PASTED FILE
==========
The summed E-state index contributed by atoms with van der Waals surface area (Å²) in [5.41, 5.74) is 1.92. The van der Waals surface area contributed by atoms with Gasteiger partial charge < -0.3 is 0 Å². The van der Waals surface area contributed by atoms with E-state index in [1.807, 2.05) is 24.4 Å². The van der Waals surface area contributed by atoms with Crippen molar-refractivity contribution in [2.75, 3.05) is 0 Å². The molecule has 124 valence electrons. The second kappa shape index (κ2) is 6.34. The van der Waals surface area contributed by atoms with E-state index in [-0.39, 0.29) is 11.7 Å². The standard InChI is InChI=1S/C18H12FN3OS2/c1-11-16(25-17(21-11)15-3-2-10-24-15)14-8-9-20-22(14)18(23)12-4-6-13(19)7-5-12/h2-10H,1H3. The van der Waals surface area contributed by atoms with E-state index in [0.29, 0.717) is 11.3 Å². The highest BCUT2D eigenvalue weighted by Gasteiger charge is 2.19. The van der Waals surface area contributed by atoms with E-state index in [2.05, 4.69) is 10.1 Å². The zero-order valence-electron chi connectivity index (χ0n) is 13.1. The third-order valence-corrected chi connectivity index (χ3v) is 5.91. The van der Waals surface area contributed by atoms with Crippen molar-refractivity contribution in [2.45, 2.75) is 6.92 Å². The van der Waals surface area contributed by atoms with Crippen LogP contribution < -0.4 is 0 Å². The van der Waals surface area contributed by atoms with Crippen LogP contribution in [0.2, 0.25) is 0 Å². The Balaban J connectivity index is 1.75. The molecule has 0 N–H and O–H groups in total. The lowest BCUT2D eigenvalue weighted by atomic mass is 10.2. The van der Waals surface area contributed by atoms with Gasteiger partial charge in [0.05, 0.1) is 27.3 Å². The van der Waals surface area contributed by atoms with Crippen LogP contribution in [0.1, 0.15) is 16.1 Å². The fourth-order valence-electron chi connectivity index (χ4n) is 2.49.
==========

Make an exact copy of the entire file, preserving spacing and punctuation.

The summed E-state index contributed by atoms with van der Waals surface area (Å²) in [5.41, 5.74) is 1.92. The van der Waals surface area contributed by atoms with Gasteiger partial charge < -0.3 is 0 Å². The van der Waals surface area contributed by atoms with E-state index in [1.807, 2.05) is 24.4 Å². The van der Waals surface area contributed by atoms with Crippen molar-refractivity contribution in [2.75, 3.05) is 0 Å². The molecule has 124 valence electrons. The second kappa shape index (κ2) is 6.34. The van der Waals surface area contributed by atoms with E-state index in [-0.39, 0.29) is 11.7 Å². The standard InChI is InChI=1S/C18H12FN3OS2/c1-11-16(25-17(21-11)15-3-2-10-24-15)14-8-9-20-22(14)18(23)12-4-6-13(19)7-5-12/h2-10H,1H3. The van der Waals surface area contributed by atoms with E-state index in [0.29, 0.717) is 11.3 Å². The highest BCUT2D eigenvalue weighted by Gasteiger charge is 2.19. The van der Waals surface area contributed by atoms with E-state index in [2.05, 4.69) is 10.1 Å². The zero-order valence-electron chi connectivity index (χ0n) is 13.1. The third-order valence-corrected chi connectivity index (χ3v) is 5.91. The van der Waals surface area contributed by atoms with Crippen molar-refractivity contribution in [2.45, 2.75) is 6.92 Å². The van der Waals surface area contributed by atoms with Crippen LogP contribution < -0.4 is 0 Å². The van der Waals surface area contributed by atoms with Crippen LogP contribution in [0.2, 0.25) is 0 Å². The Balaban J connectivity index is 1.75. The molecule has 0 N–H and O–H groups in total. The lowest BCUT2D eigenvalue weighted by atomic mass is 10.2. The van der Waals surface area contributed by atoms with Gasteiger partial charge in [0.05, 0.1) is 27.3 Å². The van der Waals surface area contributed by atoms with Crippen LogP contribution in [0.1, 0.15) is 16.1 Å². The fourth-order valence-electron chi connectivity index (χ4n) is 2.49.